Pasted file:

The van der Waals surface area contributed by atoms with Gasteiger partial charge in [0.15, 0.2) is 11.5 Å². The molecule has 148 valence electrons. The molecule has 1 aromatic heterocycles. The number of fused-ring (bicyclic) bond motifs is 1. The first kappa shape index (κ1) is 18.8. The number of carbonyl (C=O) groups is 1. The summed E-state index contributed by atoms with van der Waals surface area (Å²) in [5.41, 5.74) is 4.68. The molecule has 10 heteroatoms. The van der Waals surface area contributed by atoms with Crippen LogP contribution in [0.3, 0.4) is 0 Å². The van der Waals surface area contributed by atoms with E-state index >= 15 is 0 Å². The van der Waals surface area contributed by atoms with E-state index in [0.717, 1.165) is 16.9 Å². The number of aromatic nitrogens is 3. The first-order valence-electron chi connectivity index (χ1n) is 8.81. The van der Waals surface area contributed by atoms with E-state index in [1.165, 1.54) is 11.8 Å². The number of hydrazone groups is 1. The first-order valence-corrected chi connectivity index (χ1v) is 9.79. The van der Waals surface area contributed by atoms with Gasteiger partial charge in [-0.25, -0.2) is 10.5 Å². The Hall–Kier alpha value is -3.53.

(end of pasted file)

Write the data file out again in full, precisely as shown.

The van der Waals surface area contributed by atoms with Gasteiger partial charge in [0.15, 0.2) is 11.5 Å². The molecule has 148 valence electrons. The molecule has 1 aromatic heterocycles. The number of fused-ring (bicyclic) bond motifs is 1. The first kappa shape index (κ1) is 18.8. The number of carbonyl (C=O) groups is 1. The summed E-state index contributed by atoms with van der Waals surface area (Å²) in [5.41, 5.74) is 4.68. The molecule has 10 heteroatoms. The van der Waals surface area contributed by atoms with Crippen LogP contribution in [0.3, 0.4) is 0 Å². The van der Waals surface area contributed by atoms with E-state index >= 15 is 0 Å². The van der Waals surface area contributed by atoms with E-state index in [0.717, 1.165) is 16.9 Å². The number of aromatic nitrogens is 3. The first-order valence-electron chi connectivity index (χ1n) is 8.81. The van der Waals surface area contributed by atoms with E-state index in [1.165, 1.54) is 11.8 Å². The number of hydrazone groups is 1. The first-order valence-corrected chi connectivity index (χ1v) is 9.79. The van der Waals surface area contributed by atoms with Gasteiger partial charge in [-0.25, -0.2) is 10.5 Å². The Hall–Kier alpha value is -3.53.